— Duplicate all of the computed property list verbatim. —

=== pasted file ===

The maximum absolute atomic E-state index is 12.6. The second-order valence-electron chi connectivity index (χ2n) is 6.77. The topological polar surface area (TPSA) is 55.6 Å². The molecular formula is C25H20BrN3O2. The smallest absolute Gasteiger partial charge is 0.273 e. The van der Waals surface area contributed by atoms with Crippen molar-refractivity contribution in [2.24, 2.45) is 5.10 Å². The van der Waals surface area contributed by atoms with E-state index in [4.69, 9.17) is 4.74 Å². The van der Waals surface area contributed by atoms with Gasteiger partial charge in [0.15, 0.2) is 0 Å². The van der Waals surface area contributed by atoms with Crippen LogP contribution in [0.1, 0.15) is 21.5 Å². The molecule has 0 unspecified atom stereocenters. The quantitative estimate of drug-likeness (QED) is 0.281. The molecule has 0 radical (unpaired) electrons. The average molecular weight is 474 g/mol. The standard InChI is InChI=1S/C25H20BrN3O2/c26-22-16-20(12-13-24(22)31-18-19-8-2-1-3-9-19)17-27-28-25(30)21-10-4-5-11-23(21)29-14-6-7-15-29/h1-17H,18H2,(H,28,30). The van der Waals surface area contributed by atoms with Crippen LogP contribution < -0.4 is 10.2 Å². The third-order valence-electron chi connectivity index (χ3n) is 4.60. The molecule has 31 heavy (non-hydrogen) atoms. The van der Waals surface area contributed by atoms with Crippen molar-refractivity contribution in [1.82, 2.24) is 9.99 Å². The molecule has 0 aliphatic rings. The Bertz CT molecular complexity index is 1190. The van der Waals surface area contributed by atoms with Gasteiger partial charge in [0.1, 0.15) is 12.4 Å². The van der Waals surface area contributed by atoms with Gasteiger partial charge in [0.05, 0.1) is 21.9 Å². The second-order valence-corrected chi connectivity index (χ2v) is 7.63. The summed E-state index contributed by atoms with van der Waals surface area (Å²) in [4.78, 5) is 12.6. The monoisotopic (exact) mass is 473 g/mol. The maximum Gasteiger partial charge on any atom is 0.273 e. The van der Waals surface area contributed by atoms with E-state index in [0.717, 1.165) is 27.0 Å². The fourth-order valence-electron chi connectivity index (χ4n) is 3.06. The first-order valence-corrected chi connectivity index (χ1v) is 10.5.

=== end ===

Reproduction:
The maximum absolute atomic E-state index is 12.6. The second-order valence-electron chi connectivity index (χ2n) is 6.77. The topological polar surface area (TPSA) is 55.6 Å². The molecular formula is C25H20BrN3O2. The smallest absolute Gasteiger partial charge is 0.273 e. The van der Waals surface area contributed by atoms with Crippen molar-refractivity contribution in [2.24, 2.45) is 5.10 Å². The van der Waals surface area contributed by atoms with E-state index in [4.69, 9.17) is 4.74 Å². The van der Waals surface area contributed by atoms with Gasteiger partial charge in [0.15, 0.2) is 0 Å². The van der Waals surface area contributed by atoms with Crippen LogP contribution in [0.1, 0.15) is 21.5 Å². The molecule has 0 unspecified atom stereocenters. The quantitative estimate of drug-likeness (QED) is 0.281. The molecule has 0 radical (unpaired) electrons. The average molecular weight is 474 g/mol. The standard InChI is InChI=1S/C25H20BrN3O2/c26-22-16-20(12-13-24(22)31-18-19-8-2-1-3-9-19)17-27-28-25(30)21-10-4-5-11-23(21)29-14-6-7-15-29/h1-17H,18H2,(H,28,30). The van der Waals surface area contributed by atoms with Crippen LogP contribution < -0.4 is 10.2 Å². The third-order valence-electron chi connectivity index (χ3n) is 4.60. The molecule has 31 heavy (non-hydrogen) atoms. The van der Waals surface area contributed by atoms with Crippen molar-refractivity contribution in [1.82, 2.24) is 9.99 Å². The molecule has 0 aliphatic rings. The Bertz CT molecular complexity index is 1190. The van der Waals surface area contributed by atoms with Gasteiger partial charge in [0.1, 0.15) is 12.4 Å². The van der Waals surface area contributed by atoms with Gasteiger partial charge in [0.05, 0.1) is 21.9 Å². The second-order valence-corrected chi connectivity index (χ2v) is 7.63. The summed E-state index contributed by atoms with van der Waals surface area (Å²) in [4.78, 5) is 12.6. The monoisotopic (exact) mass is 473 g/mol. The maximum Gasteiger partial charge on any atom is 0.273 e. The van der Waals surface area contributed by atoms with E-state index in [0.717, 1.165) is 27.0 Å². The fourth-order valence-electron chi connectivity index (χ4n) is 3.06. The first-order valence-corrected chi connectivity index (χ1v) is 10.5.